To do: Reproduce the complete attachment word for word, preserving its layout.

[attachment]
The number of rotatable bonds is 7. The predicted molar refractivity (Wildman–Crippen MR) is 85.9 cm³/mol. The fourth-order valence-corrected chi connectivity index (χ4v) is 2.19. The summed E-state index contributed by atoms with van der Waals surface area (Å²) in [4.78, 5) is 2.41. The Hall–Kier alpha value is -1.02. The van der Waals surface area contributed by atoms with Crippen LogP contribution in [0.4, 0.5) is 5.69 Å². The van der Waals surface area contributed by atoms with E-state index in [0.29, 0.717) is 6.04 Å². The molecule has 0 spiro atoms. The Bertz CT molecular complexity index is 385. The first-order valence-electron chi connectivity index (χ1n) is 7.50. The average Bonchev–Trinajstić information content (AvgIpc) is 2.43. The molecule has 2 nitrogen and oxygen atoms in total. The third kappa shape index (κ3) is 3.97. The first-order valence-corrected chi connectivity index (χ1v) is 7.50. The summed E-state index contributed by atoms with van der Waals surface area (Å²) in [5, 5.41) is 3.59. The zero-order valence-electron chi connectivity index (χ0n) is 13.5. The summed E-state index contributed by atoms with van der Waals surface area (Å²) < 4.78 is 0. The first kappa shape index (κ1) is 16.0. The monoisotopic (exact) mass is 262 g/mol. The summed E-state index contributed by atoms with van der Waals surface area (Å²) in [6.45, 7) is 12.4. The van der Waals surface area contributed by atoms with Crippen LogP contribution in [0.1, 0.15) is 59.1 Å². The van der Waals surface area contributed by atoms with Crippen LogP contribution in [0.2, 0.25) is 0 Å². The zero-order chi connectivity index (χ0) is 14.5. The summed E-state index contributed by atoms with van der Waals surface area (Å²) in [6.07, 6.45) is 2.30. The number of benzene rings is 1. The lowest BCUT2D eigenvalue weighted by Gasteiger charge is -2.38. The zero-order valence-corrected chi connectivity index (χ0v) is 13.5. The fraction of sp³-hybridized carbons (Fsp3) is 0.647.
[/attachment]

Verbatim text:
The number of rotatable bonds is 7. The predicted molar refractivity (Wildman–Crippen MR) is 85.9 cm³/mol. The fourth-order valence-corrected chi connectivity index (χ4v) is 2.19. The summed E-state index contributed by atoms with van der Waals surface area (Å²) in [4.78, 5) is 2.41. The Hall–Kier alpha value is -1.02. The van der Waals surface area contributed by atoms with Crippen LogP contribution in [0.4, 0.5) is 5.69 Å². The van der Waals surface area contributed by atoms with E-state index in [0.29, 0.717) is 6.04 Å². The molecule has 0 spiro atoms. The Bertz CT molecular complexity index is 385. The first-order valence-electron chi connectivity index (χ1n) is 7.50. The average Bonchev–Trinajstić information content (AvgIpc) is 2.43. The molecule has 2 nitrogen and oxygen atoms in total. The third kappa shape index (κ3) is 3.97. The first-order valence-corrected chi connectivity index (χ1v) is 7.50. The summed E-state index contributed by atoms with van der Waals surface area (Å²) in [5, 5.41) is 3.59. The zero-order valence-electron chi connectivity index (χ0n) is 13.5. The summed E-state index contributed by atoms with van der Waals surface area (Å²) < 4.78 is 0. The first kappa shape index (κ1) is 16.0. The monoisotopic (exact) mass is 262 g/mol. The summed E-state index contributed by atoms with van der Waals surface area (Å²) in [6.45, 7) is 12.4. The van der Waals surface area contributed by atoms with Crippen LogP contribution in [0.1, 0.15) is 59.1 Å². The van der Waals surface area contributed by atoms with Crippen LogP contribution in [0.2, 0.25) is 0 Å². The zero-order chi connectivity index (χ0) is 14.5. The summed E-state index contributed by atoms with van der Waals surface area (Å²) in [6.07, 6.45) is 2.30. The number of benzene rings is 1. The lowest BCUT2D eigenvalue weighted by Gasteiger charge is -2.38. The zero-order valence-corrected chi connectivity index (χ0v) is 13.5. The fraction of sp³-hybridized carbons (Fsp3) is 0.647.